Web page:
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The membrane bound LRR lipoprotein Slr, and the cell wall-anchored M1 protein from Streptococcus pyogenes both interact with type I collagen.

Bober M, Mörgelin M, Olin AI, von Pawel-Rammingen U, Collin M - PLoS ONE (2011)

Bottom Line: Isogenic slr mutant strain (MB1) and emm1 mutant strain (MC25) had reduced binding to collagen type I as shown by slot blot and surface plasmon resonance.In conclusion, we show that Slr is an abundant membrane bound lipoprotein that is co-expressed on the surface with M1, and that both these proteins are involved in recruiting collagen type I to the bacterial surface.This underlines the importance of S. pyogenes interaction with extracellular matrix molecules, especially since both Slr and M1 have been shown to be virulence factors.

View Article: PubMed Central - PubMed

Affiliation: Division of Infection Medicine, Department of Clinical Sciences, Biomedical Center, Lund University, Lund, Sweden. marta.bober@med.lu.se

ABSTRACT
Streptococcus pyogenes is an important human pathogen and surface structures allow it to adhere to, colonize and invade the human host. Proteins containing leucine rich repeats (LRR) have been identified in mammals, viruses, archaea and several bacterial species. The LRRs are often involved in protein-protein interaction, are typically 20-30 amino acids long and the defining feature of the LRR motif is an 11-residue sequence LxxLxLxxNxL (x being any amino acid). The streptococcal leucine rich (Slr) protein is a hypothetical lipoprotein that has been shown to be involved in virulence, but at present no ligands for Slr have been identified. We could establish that Slr is a membrane attached horseshoe shaped lipoprotein by homology modeling, signal peptidase II inhibition, electron microscopy (of bacteria and purified protein) and immunoblotting. Based on our previous knowledge of LRR proteins we hypothesized that Slr could mediate binding to collagen. We could show by surface plasmon resonance that recombinant Slr and purified M1 protein bind with high affinity to collagen I. Isogenic slr mutant strain (MB1) and emm1 mutant strain (MC25) had reduced binding to collagen type I as shown by slot blot and surface plasmon resonance. Electron microscopy using gold labeled Slr showed multiple binding sites to collagen I, both to the monomeric and the fibrillar structure, and most binding occurred in the overlap region of the collagen I fibril. In conclusion, we show that Slr is an abundant membrane bound lipoprotein that is co-expressed on the surface with M1, and that both these proteins are involved in recruiting collagen type I to the bacterial surface. This underlines the importance of S. pyogenes interaction with extracellular matrix molecules, especially since both Slr and M1 have been shown to be virulence factors.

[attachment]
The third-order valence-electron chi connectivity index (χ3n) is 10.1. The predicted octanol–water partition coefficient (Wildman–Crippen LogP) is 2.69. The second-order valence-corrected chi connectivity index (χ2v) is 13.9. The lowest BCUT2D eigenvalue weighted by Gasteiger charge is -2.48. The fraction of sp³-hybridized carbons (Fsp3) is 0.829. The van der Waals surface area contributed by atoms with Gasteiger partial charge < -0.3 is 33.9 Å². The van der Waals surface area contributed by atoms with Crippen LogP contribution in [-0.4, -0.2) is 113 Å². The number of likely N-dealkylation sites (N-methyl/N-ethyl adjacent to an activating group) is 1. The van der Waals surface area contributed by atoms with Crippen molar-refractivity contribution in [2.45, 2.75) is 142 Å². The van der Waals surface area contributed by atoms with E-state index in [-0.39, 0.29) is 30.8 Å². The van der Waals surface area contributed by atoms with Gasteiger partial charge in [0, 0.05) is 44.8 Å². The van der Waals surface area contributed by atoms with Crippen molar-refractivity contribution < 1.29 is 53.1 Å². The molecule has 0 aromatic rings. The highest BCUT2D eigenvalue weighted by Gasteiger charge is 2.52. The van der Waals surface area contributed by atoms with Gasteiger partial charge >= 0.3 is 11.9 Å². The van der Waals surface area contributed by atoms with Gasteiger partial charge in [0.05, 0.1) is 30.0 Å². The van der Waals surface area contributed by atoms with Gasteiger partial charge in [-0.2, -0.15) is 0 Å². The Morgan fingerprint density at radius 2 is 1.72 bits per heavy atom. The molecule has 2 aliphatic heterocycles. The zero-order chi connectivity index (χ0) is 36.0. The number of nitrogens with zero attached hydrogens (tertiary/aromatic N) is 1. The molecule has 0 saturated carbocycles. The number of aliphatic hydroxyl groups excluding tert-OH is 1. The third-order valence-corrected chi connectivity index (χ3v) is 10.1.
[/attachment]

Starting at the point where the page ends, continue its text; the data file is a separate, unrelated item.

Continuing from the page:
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Slr gene disruption, mutant strain analysis and protein localization by electron microscopy.A: Schematic representation of the mutagenesis strategy used to disrupt slr in S. pyogenes strain AP1. B: SDS-PAGE and Western blot analysis, using antibodies against Slr and M1, of bacterial cell extracts of the mutant strains MB1 and MC25, and wild type bacteria AP1. C: Wild type strain AP1, mutant strain MB1 and mutant strain MC25 incubated with gold labeled F(ab')2 fragments of anti-Slr (small gold particles) and anti-M1 (big gold particles) IgG. The dots represent binding of the F(ab')2 fragments to the Slr and M1 protein on the bacterial surface. Arrowheads without arrows indicate binding of anti-Slr antibodies, and complete arrows indicate binding of anti-M1 antibodies in all three panels. Scale bar  = 100 nm.